Material Analysis – Stagg & Mantle Bodice

A Collaborative Project with The Centre for Textile Conservation and Technical Art History, University of Glasgow

One of our original mounting team members, Charlotte Baker (nee Cameron), went on to study textile conservation, graduated from the University of Glasgow a few years ago and became a conservator at the National Army Museum. During her studies, we had the opportunity to give her an actual ‘case’ to work on in the context of her course. Our then assistant curator Barbara came across this 1910s bodice in Cosprop’s hire stock. When writing a catalogue description she was surprised by the garment’s synthetic feel. We were unsure if it was made of an early semi-synthetic fabric or not and Charlotte kindly agreed to do an analysis in her university’s laboratories. She describes her findings in this lovely article:

During semester 2 of the programme I was fortunate enough to be able to be involved with the collection again, this time undertaking material analysis of a bodice (figure 1) which was thought to possibly be an early example from their stock of the use of a semi-synthetic, also referred to as man-made fibre. The bodice, understood to date from the 1910s, with a label (figure 2) inside the collar reading “High Class Tailor Made Garments/Stagg & Mantle/Leicester Square W.C.”

Establishing the materials present is an essential first step in any object documentation for a textile conservator and helps in determining an appropriate treatment proposal if the object requires conservation. Knowing the date of the object can assist in narrowing down the fibre possibilities. The earliest semi-synthetic fibres, viscose rayon and acetate rayon, were plant-based, derived from cellulose and made as cheaper alternatives to silk. Viscose rayon was first produced in England in 1905 by Courtauld and Co Ltd, who bought the rights to the viscose process to develop a large-scale manufacturing of the fibre.[1] Visual analysis alone can often give a good indication of the materials present; however, semi-synthetic materials can be especially difficult to identify as they were made to closely resemble silk. At the CTC we are fortunate to have equipment which can be used to assist identification. From visual analysis of the bodice it appeared that two different fibres had been used in its construction. The warp was silk-like in appearance but could have been semi-synthetic, and the weft appeared to be wool. Figure 3, an image of the fabric taken under a Dino-Lite USB microscope at x 200, illustrates the weave structure.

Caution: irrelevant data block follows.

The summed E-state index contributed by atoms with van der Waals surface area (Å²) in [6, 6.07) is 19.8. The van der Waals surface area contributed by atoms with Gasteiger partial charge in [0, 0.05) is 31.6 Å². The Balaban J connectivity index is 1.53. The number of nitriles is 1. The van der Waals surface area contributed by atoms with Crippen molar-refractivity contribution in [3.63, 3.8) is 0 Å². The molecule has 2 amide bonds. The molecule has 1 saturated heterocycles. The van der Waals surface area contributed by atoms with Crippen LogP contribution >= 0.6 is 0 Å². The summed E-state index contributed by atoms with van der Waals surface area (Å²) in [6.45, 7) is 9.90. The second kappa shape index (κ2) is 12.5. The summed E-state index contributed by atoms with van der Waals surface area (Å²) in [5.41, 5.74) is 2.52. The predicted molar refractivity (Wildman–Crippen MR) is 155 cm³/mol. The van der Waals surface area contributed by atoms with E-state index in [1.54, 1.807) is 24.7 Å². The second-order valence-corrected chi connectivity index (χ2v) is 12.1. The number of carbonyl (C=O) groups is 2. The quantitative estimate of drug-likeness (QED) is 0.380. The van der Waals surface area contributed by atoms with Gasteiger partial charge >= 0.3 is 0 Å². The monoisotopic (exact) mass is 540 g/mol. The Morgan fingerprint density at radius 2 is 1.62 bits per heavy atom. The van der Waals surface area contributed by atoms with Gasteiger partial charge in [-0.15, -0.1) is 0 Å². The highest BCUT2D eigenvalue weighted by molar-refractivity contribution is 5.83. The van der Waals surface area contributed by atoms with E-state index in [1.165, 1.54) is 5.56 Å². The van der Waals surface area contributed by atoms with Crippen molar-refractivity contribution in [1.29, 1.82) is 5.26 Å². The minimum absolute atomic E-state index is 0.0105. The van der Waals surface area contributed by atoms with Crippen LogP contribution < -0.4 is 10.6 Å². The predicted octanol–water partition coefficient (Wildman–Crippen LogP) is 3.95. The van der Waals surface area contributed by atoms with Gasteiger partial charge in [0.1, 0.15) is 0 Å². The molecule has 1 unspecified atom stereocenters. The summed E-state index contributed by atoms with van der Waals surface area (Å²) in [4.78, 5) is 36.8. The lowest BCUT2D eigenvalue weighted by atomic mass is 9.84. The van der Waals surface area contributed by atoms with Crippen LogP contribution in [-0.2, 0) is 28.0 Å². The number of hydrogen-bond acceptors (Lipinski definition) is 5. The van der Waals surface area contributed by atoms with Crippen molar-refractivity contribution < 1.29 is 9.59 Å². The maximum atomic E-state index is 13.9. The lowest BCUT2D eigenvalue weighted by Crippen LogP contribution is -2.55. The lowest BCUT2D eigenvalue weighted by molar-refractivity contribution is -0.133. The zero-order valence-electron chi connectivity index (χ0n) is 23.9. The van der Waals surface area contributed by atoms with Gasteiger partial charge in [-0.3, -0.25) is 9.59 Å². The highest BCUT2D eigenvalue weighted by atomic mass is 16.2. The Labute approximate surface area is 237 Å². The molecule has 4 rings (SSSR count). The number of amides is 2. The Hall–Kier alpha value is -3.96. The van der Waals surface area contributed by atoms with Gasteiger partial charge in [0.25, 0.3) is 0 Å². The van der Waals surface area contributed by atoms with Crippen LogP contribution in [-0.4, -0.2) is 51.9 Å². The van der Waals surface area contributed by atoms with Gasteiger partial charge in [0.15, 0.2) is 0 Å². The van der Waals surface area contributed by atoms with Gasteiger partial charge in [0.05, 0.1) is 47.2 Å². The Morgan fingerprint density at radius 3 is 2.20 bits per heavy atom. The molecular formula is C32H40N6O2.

In order to provide more conclusive results, small samples approximately 2mm in length were taken from an inside seam allowance to examine the warp and weft fibres using microscopy. The samples were prepared on glass slides and examined using a Carl Zeiss Axiolab microscope at the CTC. The weft fibres were more easily identified than the warp fibres, as from a protein or animal source, most likely wool, due to the appearance of scales along the fibre (figure 5). Figure 4 shows an image of the warp fibre, with longitudinal striation or lines along its length, consistent with the appearance of other fibres such as linen and semi-synthetic fibres cellulose viscose and cellulose acetate.

To provide the most reliable results we are fortunate at the CTC to have an analytical lab with a piece of equipment which allows us to use Fourier-transform infrared spectroscopy (FTIR). The FTIR spectrometer was used to confirm the presence of a semi-synthetic fibre in the warp fibre sample, with the advantage that the sample is not destroyed through the analysis. A small sample (2mm) was prepared and placed on the FTIR sensor and then the equipment used to collect infrared spectra showing the chemicals present. The resulting data provides IR spectra which can then be compared to the CTC’s library of authenticated reference spectra of textile fibres. In the case of the warp fibre tested it was clear to see upon viewing the IR spectra that the fibre was cellulosic and not proteinaceous as it would appear if it had been silk. Through comparison with the spectra from a viscose rayon sample in the reference collection, clear parallels can be drawn with that of the data collected from the sample, as shown in figure 6.  

Figure 6. IR Spectra comparison with Viscose Rayon

Charlotte has published her article on the Textile Conservation course’s blog that we would like to recommend to anyone interested in their work:

[1]Calvin Woodings (ed.), Regenerated Cellulosic Fibres, (Cambridge: Woodhead Publishing in association with The Textile Institute, 2001), 8.

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